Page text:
During the Holy week, I found the living God in the most unlikely places. I found God in my daughter’s fever even as I had to leave her behind to attend to Holy Week services. I found God in the prayers lifted up for her by other believers. I found God in the company of God’s people gathered to worship together. I found God in the word of God preached through Psalm 22 & 23 that I can praise God even through pain. I found God in the company of the sick and lonely people who are suffering. I found God in a widow. I also found God in a funeral.
As I was leaving the wake, my elderly friend turned to me and said, “God is keeping me for a reason; to tell others about Christ. I have peace because He lives.” As people of the living God, may the spirit that raised Jesus from the dead raise us too from our slumber so that our lives may proclaim:
“I serve a risen Savior, he’s in the world today;
I know that he is living, whatever men may say;
I see his hand of mercy, I hear his voice of cheer,
And just the time I need him, he’s always near.
“He lives! He lives! Christ Jesus lives today;
He walks with me and talks with me along life’s narrow way.
He lives! He lives! Salvation to impart;
You ask me how I know he lives –
He lives within my heart!”
On the 27th of March, I participated in a Christian-Muslim interfaith dialogue which took place at Covenant Presbyterian Church (CPC). This dialogue was jointly organised by Masjid Yusof Ishak and the National Council of Churches of Singapore (NCCS) and supported by Harmony Centre and the Ministry of Culture, Community, and Youth (MCCY). The purpose of the dialogue entitled Living Together for the Common Good was to build bridges of social cooperation between Christian and Muslim youth leaders. Some of you may recognise Masjid Yusof Ishak as one of the two mosques marked out for terror attacks by the self-radicalised 16-year-old Singaporean Christian youth recently detained by the Internal Security Department (ISD). In fact, this interfaith dialogue arose as a result of that. When Christian and Muslim leaders met in the aftermath of the incident, they recognised the urgent need for better mutual understanding and cooperation, since it was a bad impression of Muslims and an erroneous understanding of Islam that contributed to the Christian youth’s radicalisation. If similar future incidents should be prevented, then dialogue between the two faiths needs to take place.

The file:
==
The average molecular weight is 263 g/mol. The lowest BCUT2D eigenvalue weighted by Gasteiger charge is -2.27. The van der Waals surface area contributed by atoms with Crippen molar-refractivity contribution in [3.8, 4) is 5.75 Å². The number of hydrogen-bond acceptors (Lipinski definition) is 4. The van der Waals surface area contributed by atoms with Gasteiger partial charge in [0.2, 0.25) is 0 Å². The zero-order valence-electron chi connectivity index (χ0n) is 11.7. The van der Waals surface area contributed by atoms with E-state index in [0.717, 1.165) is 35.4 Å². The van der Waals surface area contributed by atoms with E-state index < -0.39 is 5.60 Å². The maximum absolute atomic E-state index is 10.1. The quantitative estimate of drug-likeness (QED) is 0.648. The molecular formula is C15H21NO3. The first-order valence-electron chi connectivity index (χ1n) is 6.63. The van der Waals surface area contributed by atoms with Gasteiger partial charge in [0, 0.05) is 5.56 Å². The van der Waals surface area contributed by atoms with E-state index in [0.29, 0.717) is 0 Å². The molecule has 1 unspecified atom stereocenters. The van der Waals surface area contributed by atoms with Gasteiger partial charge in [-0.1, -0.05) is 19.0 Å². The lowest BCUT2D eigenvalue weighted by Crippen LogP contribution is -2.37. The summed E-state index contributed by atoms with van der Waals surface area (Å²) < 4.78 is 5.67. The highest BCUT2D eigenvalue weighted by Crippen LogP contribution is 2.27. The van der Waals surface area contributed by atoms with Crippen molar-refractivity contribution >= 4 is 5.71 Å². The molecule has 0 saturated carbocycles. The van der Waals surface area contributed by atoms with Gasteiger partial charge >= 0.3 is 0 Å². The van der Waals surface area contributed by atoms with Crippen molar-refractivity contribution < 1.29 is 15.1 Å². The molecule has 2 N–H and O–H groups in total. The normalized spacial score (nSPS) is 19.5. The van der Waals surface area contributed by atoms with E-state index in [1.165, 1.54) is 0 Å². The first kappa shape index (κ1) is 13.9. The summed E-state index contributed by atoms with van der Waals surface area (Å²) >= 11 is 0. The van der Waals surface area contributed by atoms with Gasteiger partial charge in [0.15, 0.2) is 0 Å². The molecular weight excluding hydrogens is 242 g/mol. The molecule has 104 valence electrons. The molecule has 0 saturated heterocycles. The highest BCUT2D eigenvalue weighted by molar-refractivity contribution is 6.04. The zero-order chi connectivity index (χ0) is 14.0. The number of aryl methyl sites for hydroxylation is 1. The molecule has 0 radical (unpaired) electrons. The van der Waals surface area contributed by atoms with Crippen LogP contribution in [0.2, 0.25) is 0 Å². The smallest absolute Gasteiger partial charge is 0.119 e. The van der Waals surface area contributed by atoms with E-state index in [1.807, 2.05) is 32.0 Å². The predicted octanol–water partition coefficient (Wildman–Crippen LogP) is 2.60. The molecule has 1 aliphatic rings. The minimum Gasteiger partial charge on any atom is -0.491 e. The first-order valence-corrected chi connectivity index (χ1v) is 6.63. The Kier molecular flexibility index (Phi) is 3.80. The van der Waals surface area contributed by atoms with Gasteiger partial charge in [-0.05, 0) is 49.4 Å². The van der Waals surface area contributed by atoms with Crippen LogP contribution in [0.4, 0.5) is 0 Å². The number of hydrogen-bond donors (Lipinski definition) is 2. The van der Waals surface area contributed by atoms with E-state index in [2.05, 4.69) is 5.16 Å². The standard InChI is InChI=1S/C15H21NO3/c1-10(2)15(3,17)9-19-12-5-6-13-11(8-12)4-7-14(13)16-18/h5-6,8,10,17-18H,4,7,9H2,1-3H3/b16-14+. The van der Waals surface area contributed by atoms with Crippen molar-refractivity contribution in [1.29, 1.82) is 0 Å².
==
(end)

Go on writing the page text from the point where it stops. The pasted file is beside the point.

At this interfaith dialogue for youth leaders, both Christian and Muslim participants were assigned to small groups that engaged in conversation over a given topic. The following topics were discussed: the part violence plays in our religiosity, the tension between religious diversity and need for social cohesion, and mutual cooperation for the common good as citizens. The various small groups then presented the fruits of their discussions to everyone present, which included Ustaz Dr Mohammad Hannan Hassan, the deputy mufti of Singapore, and Bishop Terry Kee (of the Lutheran Church in Singapore), the vice-president of NCCS. The two senior religious leaders then gave their comments on the issues raised and fielded questions from the participants.
The dialogue turned out to be a good time of mutual learning and constructive discussion which took place in an air of empathy and respect. Given the topics tabled for discussion, it would have been rather unfruitful (and perhaps disastrous) if participants brought defensive and narrow-minded attitudes to the table. However, I was pleasantly surprised by the overall candidness of the conversations which took place. For example, an Ustaz admitted the history of violence in the propagation of Islam, and some Christian pastors highlighted the presence of texts in the Old Testament explicitly commanding violence. Despite these being thorny religious issues, they weren’t simply glossed over or whitewashed but humbly brought to the table and acknowledged. Although the brevity of the dialogue meant that delving into issues and laying out concrete plans for mutual cooperation was impossible, it still went a long way in building a bridge between our two Abrahamic faiths. Allow me to share some of my reflections after the session.